As I got in, my father’s glance did not move away from his invisible focal point, his tired eyes weary from a hard life. We drove in silence for a good while. Then, he turned to me and said “Your mother is extremely sick. I took her to the hospital shortly after you boys left for school.” He mentioned that he noticed her breathing dwindling and growing weary during her sleep the night before, but had wanted to wait until morning to see if she needed medical assistance. By ten o’ clock this morning, she was gasping for air, he said.
“You’re going to have to go home and change,” my father said.
“But why?” I asked.
“You know exactly why. You’re mother doesn’t want to see you like this. Look at you. You’re going to embarrass her while she’s in her own death bed. Is that what you want?” my father exclaimed.
Like exalting lava, I could feel my own temper rising. Having to defend myself against everyone at school, sometimes even my teachers, was bad enough. Having to defend myself from my own family was exhausting. No one understood me. Besides Stephanie and Mrs. Guerrero, who never spoke about the way I dressed but didn’t condescend it either, no one at school befriended me. I couldn’t find consonance at home either. After school and sometimes during the weekend, I would go to Stephanie’s house and talk to her about the way I felt. How unengaged I was with my own body. Both of Stephanie’s parents worked late night shifts at the maquiladoras in Juárez, so we were often left alone to play with her make-up kits while we talked about how it was difficult growing up different in the barrio while getting high. She hadn’t told anyone else yet, but she was starting to realize she had sexual impulses toward girls. She wasn’t entirely sure what that entailed, but it helped her be accepting of my own reality. I had long ago accepted the fact that I had honest wishes to be a woman. I viewed my male anatomy as an perpetual prison, an endless ocean of disparity between the person my mind depicted and the one that my eyes perceived.
Up until a year ago, my parents would dress me up in boy clothes, mostly hand me downs that my brother no longer fit into. It wasn’t until I met Stephanie that I had the opportunity to try on a dress, something that I had been wanting to do for the longest time. Unlike many boys who perhaps eagerly wanted the newest game console or a bicycle, I yearned for a beautiful dress to put over my boy body. I wanted the seams of the dress to caress the flat and rugged edges of my male figure and magically give me the female curves I lusted for, to swift me off into another reality where my golden locks draped over my pink cheeks and unto my growing, pre-adolescent breasts that barely gave the top of the dress an arch. Stephanie never really asked to inquire any information about why I wanted to try on certain things. She simply let me. I saw her as my Peter leading me into paradise.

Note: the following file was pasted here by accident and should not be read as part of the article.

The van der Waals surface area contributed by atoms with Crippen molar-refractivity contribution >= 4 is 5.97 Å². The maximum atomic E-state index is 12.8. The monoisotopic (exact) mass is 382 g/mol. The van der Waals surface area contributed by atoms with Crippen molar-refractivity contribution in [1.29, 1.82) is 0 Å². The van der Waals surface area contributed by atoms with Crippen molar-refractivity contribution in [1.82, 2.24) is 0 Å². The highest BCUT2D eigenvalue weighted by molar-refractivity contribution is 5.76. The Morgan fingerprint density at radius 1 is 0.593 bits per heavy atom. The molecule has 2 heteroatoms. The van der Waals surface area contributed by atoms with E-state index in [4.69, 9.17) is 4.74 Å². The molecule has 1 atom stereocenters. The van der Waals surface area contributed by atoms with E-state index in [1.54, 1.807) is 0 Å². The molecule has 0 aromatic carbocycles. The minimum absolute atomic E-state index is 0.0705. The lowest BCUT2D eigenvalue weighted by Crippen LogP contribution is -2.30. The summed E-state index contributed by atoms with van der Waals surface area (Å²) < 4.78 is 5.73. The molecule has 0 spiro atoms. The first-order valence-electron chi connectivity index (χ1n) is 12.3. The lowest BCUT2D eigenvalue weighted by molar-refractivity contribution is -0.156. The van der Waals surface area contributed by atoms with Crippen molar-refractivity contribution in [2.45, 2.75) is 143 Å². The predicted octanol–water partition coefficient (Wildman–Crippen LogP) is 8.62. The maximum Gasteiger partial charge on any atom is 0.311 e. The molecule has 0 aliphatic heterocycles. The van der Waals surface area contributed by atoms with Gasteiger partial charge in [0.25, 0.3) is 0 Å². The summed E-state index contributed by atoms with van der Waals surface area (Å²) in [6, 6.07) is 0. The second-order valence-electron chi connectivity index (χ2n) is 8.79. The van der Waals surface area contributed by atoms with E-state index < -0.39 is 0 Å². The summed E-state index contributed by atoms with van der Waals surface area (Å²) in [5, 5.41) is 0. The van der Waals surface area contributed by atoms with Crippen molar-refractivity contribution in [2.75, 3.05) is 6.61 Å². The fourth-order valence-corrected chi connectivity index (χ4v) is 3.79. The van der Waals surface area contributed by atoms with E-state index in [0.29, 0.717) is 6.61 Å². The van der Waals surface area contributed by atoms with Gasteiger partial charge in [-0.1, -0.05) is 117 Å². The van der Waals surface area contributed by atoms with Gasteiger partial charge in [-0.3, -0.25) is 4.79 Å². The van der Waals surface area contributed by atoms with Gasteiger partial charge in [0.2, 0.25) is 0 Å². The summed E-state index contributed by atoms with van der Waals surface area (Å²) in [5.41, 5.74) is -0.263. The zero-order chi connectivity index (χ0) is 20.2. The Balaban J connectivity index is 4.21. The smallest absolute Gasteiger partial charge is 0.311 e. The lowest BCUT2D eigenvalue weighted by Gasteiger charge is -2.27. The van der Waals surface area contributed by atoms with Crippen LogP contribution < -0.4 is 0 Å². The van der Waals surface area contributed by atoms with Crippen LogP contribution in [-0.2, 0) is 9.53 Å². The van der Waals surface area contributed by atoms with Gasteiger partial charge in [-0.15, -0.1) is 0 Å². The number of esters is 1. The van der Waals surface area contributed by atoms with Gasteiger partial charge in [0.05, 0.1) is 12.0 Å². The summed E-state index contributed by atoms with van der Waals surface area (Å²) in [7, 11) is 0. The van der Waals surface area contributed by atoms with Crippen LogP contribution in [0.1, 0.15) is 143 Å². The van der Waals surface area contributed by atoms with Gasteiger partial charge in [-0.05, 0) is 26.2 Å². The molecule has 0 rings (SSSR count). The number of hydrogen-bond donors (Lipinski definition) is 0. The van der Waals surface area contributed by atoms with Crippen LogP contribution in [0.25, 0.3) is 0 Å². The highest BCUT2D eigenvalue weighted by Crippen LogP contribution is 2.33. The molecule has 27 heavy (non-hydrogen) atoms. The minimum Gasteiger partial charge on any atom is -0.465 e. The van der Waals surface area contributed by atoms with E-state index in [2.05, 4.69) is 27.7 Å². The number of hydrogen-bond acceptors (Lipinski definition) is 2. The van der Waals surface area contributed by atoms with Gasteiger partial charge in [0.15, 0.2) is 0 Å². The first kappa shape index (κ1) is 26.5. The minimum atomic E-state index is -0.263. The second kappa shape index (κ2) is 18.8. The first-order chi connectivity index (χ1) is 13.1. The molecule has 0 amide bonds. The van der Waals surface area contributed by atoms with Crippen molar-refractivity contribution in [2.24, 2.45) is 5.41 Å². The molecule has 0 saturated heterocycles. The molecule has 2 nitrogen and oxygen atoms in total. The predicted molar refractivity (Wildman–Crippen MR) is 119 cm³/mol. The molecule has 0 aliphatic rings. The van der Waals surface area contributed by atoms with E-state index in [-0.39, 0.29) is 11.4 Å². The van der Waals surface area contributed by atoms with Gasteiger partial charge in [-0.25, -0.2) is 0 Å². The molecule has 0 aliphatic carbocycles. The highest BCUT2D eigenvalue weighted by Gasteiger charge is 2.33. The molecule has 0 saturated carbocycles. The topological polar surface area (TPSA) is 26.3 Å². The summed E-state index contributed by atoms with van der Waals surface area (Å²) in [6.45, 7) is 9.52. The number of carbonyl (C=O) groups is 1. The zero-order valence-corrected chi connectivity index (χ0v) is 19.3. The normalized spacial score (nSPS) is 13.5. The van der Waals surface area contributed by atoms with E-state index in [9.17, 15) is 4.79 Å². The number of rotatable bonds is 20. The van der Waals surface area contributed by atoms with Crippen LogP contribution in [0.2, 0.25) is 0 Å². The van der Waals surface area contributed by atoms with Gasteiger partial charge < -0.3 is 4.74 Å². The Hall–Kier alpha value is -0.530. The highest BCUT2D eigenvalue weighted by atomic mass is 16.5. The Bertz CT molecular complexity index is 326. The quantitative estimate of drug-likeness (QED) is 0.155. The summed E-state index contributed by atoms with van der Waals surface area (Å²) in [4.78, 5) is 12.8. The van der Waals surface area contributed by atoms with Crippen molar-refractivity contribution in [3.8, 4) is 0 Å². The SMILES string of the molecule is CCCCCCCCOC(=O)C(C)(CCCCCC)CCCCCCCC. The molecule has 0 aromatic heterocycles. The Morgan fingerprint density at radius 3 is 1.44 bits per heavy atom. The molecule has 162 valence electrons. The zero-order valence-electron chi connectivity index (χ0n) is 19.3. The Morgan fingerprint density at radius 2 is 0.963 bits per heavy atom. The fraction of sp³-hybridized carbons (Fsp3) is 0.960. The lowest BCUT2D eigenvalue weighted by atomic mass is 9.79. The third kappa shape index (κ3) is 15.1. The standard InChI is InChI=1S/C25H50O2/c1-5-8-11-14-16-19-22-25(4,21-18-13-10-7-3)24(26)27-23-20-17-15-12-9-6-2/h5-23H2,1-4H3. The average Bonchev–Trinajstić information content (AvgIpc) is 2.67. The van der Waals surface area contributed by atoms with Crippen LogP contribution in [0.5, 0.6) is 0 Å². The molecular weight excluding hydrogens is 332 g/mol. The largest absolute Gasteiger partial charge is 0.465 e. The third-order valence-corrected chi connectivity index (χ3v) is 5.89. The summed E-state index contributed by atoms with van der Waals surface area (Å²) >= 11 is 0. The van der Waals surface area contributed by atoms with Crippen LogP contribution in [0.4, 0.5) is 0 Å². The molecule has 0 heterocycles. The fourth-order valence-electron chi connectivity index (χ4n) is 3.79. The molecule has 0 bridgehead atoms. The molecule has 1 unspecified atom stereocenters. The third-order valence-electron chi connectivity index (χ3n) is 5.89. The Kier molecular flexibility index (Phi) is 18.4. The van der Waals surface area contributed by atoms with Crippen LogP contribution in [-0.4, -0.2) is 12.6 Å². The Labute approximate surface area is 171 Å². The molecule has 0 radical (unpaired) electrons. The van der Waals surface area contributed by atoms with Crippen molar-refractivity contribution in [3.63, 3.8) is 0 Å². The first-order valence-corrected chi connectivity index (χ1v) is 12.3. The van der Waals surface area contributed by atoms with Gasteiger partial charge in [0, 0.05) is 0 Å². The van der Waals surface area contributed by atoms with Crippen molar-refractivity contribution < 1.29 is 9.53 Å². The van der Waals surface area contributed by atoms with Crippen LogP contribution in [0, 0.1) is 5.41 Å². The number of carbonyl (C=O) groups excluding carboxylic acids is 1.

Because I was deeply enthralled in my own exasperation, I hadn’t noticed that we were outside my house. “Go, Daniel!” my father instructed. “Go put on some normal clothes. Borrow some of your brother’s if you have to. Your mother told me to bring you here to change before you go see her. It’s what she wants. You need to stop this bullshit already.”
“This isn’t bullshit,” I responded. “This is who I am, how I feel deep inside. You know, you and mother and Jorge keep insisting I change, but I’m not going to change. You should consider simply accepting it and not expecting any change.”
“Don’t do this for me or your brother,” my dad continued. “Do this for your mother. She only wishes to see you as your normal self before she passes away. She has the right to remember you as she truly knows you; her youngest son. Her baby. I’d love to see that too, but this isn’t about me. I’m not the one dying. You and I will have to deal with this one day on our own, but not today. Today is for your mother. It’s not even about you.”
His tired eyes looking into mine. His drooping, defeated eyes that glanced into the distance as if awaiting the arrival of a deafening spark of hope looked into my eyes. My eyes full of impudence and inner-strength, eager to battle a war toward freedom. They mingled and intertwined, our stares. They meddled for a few seconds together, tugging at each other, provoking reaction from one another. I got out of the car and headed into the house.